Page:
The Writings of Luke and the Jewish Roots of the Christian Way: An Examination of the Aims of the First Christian Historian in the Light of Ancient Politics, Ethnography, and Historiography

J. Andrew Cowan

The Writings of Luke and the Jewish Roots of the Christian Way: An Examination of the Aims of the First Christian Historian in the Light of Ancient Politics, Ethnography, and Historiography
The Writings of Luke and the Jewish Roots of the Christian Way: An Examination of the Aims of the First Christian Historian in the Light of Ancient Politics, Ethnography, and Historiography

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J. Andrew Cowan challenges the popular theory that Luke sought to boost both his own status and that of the growing Christian religion by investing heavily in the Jewish roots of the movement - associating the new church with an ancient and therefore respected heritage. Cowan instead argues that Luke draws upon the traditions of the Old Testament and its supporting texts as a reassurance to followers, promising that Jesus' life, his works and the church that follow legitimately provide fulfilment of God's plan of salvation.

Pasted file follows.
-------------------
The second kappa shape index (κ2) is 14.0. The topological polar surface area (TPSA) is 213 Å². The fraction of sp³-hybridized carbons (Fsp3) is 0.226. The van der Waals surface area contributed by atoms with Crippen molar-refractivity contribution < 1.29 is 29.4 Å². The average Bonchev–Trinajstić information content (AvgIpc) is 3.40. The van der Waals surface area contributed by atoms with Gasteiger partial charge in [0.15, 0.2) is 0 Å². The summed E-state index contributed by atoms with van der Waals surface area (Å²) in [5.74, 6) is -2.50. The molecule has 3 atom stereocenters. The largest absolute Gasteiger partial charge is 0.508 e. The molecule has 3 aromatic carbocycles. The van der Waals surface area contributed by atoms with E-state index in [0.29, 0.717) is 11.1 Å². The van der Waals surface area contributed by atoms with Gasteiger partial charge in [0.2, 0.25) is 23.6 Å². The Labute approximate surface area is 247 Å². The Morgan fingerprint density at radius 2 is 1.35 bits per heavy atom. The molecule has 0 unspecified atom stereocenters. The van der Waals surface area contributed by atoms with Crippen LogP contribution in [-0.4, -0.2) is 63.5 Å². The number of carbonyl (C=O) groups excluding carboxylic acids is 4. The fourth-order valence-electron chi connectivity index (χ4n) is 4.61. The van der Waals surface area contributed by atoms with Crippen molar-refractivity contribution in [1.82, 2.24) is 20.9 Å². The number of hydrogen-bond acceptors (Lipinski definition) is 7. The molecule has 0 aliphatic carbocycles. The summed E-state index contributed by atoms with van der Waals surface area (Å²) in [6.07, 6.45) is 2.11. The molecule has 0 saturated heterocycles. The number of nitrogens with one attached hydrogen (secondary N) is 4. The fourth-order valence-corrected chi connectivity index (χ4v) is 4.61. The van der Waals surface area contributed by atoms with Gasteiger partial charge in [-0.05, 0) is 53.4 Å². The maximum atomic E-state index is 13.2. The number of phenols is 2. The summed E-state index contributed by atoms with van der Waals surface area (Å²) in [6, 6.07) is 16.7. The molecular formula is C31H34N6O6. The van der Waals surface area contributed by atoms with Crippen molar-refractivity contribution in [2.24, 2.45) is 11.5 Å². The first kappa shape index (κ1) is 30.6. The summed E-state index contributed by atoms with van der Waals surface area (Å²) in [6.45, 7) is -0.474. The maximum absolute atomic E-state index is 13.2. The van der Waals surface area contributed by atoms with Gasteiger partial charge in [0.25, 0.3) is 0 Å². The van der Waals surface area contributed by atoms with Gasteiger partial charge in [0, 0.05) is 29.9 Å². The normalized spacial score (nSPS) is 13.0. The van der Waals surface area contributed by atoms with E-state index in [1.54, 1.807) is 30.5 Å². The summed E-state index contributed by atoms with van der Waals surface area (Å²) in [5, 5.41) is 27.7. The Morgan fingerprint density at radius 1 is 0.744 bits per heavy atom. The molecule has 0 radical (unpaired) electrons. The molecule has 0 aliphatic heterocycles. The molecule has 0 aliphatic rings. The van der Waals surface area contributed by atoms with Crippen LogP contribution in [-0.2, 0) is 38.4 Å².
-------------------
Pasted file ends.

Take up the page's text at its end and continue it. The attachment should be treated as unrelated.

Cowan's argument compares Luke's writings to two near-contemporaries, Dionysius of Halicarnassus and T. Flavius Josephus, who likewise emphasized the ancient heritage of a people in order to pursue cultural or political aims. Focusing upon how Dionysius and Josephus argue for the superiority of, respectively, Roman and Jewish culture, Cowan suggests that this comparison reveals how the writings of Luke do not share the same cultural values or pursue the same ends. Challenging assumptions on Luke's supposed attempts to assuage political concerns, capitalize on antiquity, and glorify the history of the Jewish people and present Christianity as a school of Jewish philosophy, Cowan counters with arguments for Luke being critical of over-valuing tradition and defining the Jewish people as resistant to God and His messages. He finally claims that the apostle does not strive for legitimising the new church by previous cultural standards, but instead provides theological reassurance to Christians that God's aim has been achieved, with implications for broader debate

  • Table of contents
  • Preface
  • Acknowledgments
  • Abbreviations
  • 1. Introduction
  • 2. Dionysius of Halicarnassus and the Ancient Greek Roots of the Roman People
  • 3. Josephus and the Antiquity of the Jewish People
  • 4. The Old Is Good? Antiquity and the Jewish Roots of the Christian Movement in the Writings of Luke
  • 5. Conclusion
  • Bibliography
  • Index

Pages: 208
Publisher: T&T Clark
Published: 2019
ISBN-10: 0567684059
ISBN-13: 9780567684059


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